A common refrain in Oklahoma City, circa 2019, is to remember how little there was to do in Oklahoma City, circa 1999.
“Remember when we were so bored?” you might hear people say as they dunk entire hoagie sandwiches into a buckets of thick, black coffee. “In 2003 I slept an entire eight hours in a row one night.”
But no longer! If you’re not deeply stressed about cramming every available activity into your schedule, your name is being put on a list of people to forcibly relocate to Delaware. So if you want to stay in Oklahoma, you better get BUSY.
Which brings us to the 2019 deadCenter Film Festival, which celebrates its nineteenth year of existence June 6-9 with (big shock) a lot of great movies, short films, and documentaries in Oklahoma City.
For four glorious days, you’ll be inundated with movies. It’ll be like that scene in “A Clockwork Orange” except you paid for it.
I’ll leave the movie reviews for another post, but right now I want to help you film buffs find the best food to eat before and after the movies.
The majority of the shows will be screened at the Harkins Theaters Bricktown 16, so we’re focusing on a lot of places to eat in Bricktown. Which is nice, because Bricktown has a lot of restaurants.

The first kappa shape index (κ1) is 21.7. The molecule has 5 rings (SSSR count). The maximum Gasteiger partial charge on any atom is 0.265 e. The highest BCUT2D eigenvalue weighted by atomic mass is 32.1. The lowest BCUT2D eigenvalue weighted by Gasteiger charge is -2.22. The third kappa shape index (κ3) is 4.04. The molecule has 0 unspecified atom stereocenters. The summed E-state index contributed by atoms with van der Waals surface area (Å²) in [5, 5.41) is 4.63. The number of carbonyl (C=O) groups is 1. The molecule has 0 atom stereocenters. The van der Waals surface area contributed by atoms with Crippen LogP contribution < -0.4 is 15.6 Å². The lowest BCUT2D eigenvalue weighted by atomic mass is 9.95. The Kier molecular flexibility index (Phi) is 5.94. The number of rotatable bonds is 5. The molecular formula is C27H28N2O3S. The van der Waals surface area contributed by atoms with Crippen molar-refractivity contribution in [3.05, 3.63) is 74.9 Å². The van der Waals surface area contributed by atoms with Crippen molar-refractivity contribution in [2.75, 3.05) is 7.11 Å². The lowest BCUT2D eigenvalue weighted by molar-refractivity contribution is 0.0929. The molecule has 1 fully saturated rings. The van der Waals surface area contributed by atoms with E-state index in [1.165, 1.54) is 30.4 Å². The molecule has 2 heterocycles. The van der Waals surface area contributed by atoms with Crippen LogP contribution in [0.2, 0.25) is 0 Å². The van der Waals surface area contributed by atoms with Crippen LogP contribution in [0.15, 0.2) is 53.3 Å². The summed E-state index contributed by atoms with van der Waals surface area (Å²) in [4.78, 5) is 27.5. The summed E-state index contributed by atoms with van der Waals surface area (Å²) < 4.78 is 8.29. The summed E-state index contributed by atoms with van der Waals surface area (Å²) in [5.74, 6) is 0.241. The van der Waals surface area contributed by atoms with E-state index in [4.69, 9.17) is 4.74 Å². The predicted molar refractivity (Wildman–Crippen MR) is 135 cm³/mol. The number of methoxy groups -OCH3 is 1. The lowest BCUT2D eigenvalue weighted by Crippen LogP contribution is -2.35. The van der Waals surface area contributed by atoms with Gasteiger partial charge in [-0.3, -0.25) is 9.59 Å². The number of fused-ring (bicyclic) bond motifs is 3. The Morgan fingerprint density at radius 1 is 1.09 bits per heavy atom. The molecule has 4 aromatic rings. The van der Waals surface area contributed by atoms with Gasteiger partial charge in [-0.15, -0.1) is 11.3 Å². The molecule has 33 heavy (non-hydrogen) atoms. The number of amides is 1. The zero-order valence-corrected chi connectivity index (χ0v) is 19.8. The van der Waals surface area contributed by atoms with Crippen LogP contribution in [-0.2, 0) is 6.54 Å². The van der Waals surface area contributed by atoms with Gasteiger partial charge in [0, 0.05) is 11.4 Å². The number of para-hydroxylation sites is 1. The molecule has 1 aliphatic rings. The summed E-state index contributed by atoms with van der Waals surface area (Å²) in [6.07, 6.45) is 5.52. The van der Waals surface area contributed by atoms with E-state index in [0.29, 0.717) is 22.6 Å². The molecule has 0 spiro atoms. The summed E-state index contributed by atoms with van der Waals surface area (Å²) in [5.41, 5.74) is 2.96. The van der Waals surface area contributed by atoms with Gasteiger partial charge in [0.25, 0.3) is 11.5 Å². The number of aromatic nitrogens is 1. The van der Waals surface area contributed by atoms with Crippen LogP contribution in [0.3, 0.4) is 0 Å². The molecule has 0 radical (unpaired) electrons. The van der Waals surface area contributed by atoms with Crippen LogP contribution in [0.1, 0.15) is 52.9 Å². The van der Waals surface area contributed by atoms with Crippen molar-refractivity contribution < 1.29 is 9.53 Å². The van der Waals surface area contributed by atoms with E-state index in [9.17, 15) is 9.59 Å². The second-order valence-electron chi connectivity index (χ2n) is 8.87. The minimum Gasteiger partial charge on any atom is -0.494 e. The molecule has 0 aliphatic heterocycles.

We’re also splitting these up into quick options and more extravagant sit-down options, because when a movie is about to start, sometimes you need to wolf it down and go.
Eats near Harkins Theatres Bricktown 16
208 Johnny Bench Drive, Suite C
Obviously the thing to get here are tacos (it’s in the name), but there are also salads filled with grilled seafood, giant plates of nachos, and very strong (and very tasty) margaritas. It’s also open late, in case you’re last film of the night lets out around midnight.
100 Northeast Fourth Street
One of the fancier fast options, La Baguette Deep Deuce is located at the bottom of the Maywood Building and has plenty of delicious and portable options. If a sandwich is too much, grab a croissant and nosh on the way. Got a minute to spare? Check out the pastry case for some ultra-rich treats.
209 East Sheridan Avenue
There might be a line at Hot Dog OKC, but don’t fret—it moves fast. The simplest items are served quickest, but it might be worth an extra minute or two for a bacon-wrapped chili-cheese footlong and a tasty Frito chili pie.
229 East Sheridan Avenue